To hear a new voice is one of the great excitements that a book can offer--and through Liao Yiwu we hear more than two dozen original voices that have a great deal to say. Liao is at once an unflinching observer and recorder, a shoe-leather reporter and an artful storyteller, an oral historian and deft mimic, a folklorist and satirist. Above all, he is a medium for whole muzzled swathes of Chinese society that the Party would like to pretend do not exist: hustlers and drifters, outlaws and street performers, the officially renegade and the physically handicapped, those who deal with human waste and with the wasting of humans, artists and shamans, crooks, even cannibals--and every one of them speaks more honestly than the official chronicles of Chinese life that are put out by the state in the name of "the people."

Liao was shaped as a writer by the harshest of experiences: he nearly starved to death as a child and his father was branded an enemy of the people; he was thrown in jail for writing poems that spoke truthfully about China's Communist Party and he was beaten in jail for refusing to shut up; and he discovered in jail the enormous value of listening to others like him whom the authorities wanted to keep forever unheard. So Liao writes with the courage of a man who knows loss and doesn't fear it. There is nothing to make him take notice like an official injunction against noticing, nothing to make him listen like official deafness, nothing that drives him to make us see than the blindness that Communist officialdom seeks to impose. But it is not merely defiance, and it is hardly political polemic, that drives the vitality of the stories in this collection. What makes Liao's encounters with his characters so powerful is the fact that he clearly delights in their humanity, however twisted its expression, and he shows his respect for his subjects in the most fundamental way: he lets them speak for themselves.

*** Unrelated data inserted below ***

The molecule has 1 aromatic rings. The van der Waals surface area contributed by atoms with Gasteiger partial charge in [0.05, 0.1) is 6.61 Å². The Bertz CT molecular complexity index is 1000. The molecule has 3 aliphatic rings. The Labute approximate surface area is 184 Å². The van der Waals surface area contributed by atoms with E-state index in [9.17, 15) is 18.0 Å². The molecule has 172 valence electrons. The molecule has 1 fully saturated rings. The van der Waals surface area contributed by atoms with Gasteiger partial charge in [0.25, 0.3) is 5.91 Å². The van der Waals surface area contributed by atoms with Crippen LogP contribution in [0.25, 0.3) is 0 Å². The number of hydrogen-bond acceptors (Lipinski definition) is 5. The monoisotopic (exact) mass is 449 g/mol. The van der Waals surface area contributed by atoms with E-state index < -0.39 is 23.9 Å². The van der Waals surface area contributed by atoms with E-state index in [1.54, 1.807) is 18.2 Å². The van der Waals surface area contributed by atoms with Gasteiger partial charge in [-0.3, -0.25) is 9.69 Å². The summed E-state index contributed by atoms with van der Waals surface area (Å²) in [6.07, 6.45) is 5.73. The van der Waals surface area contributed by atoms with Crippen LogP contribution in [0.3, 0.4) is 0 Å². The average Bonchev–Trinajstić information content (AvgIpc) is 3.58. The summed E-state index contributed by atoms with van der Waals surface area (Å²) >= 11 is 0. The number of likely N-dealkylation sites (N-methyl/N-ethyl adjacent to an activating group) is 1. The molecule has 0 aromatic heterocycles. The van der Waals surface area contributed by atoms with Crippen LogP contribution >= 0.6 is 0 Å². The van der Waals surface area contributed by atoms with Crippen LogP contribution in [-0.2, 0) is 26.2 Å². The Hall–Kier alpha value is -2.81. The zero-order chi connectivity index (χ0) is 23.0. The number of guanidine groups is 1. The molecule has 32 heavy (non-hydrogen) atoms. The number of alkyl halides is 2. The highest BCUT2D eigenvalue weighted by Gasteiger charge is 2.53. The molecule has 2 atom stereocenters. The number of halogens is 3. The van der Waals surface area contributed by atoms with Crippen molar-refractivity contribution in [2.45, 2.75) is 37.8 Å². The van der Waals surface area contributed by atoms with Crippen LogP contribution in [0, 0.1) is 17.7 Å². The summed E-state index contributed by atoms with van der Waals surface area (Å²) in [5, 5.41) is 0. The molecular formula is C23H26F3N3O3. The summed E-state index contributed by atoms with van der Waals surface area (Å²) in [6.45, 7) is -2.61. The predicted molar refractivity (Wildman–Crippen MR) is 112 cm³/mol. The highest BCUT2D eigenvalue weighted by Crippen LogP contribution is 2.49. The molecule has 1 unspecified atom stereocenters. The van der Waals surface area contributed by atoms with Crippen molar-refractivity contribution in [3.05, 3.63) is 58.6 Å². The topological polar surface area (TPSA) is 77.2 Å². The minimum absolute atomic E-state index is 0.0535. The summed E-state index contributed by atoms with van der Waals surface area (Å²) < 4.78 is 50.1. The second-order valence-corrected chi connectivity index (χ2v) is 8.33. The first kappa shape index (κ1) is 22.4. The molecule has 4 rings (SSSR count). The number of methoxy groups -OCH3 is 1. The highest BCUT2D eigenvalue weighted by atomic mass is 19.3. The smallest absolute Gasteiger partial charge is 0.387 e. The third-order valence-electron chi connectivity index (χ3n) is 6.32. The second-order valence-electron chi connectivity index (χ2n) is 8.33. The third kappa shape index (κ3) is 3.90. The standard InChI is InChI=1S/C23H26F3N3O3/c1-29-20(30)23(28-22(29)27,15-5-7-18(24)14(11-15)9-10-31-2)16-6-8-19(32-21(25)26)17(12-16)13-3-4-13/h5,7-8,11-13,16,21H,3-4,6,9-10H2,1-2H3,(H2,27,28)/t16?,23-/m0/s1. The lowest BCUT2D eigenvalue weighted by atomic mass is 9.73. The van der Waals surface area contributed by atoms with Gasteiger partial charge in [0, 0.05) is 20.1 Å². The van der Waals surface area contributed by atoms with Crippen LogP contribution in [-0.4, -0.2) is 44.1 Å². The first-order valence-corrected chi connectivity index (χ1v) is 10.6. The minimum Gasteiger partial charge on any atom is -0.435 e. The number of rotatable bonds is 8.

There is no question that Liao Yiwu is one of the most original and remarkable Chinese writers of our time. It is, however, truer to say that he is one of the most original and remarkable writers of our time, and that he is from China. Yes, his language is Chinese, his country and its people are his subject, and his stories originate from intensely local encounters. But even to someone who has never been to China, and who can know Liao's work only through Wen Huang's translations, these stories have an immediacy and an intimacy that crosses all boundaries and classifications. They belong to the great common inheritance of world literature.

Liao Yiwu is an original, but it seems a very good bet that writers as diverse as Mark Twain and Jack London, Nikolai Gogol and George Orwell, François Rabelais and Primo Levi would have recognized him at once as a brother in spirit and in letters. He is a ringmaster of the human circus, and his work serves as a powerful reminder--as vital and necessary in open societies lulled by their freedoms as it is in closed societies where telling truthful stories can be a crime--that it is not only in the visible and noisy wielders of power but equally in the marginalized, overlooked, and unheard that the history of our kind is most tellingly inscribed.

Philip Gourevitch
November 2007

Excerpted from The Corpse Walker: Real-Life Stories, China from the Bottom Up by Liao Yiwu
All rights reserved by the original copyright owners. Excerpts are provided for display purposes only and may not be reproduced, reprinted or distributed without the written permission of the publisher.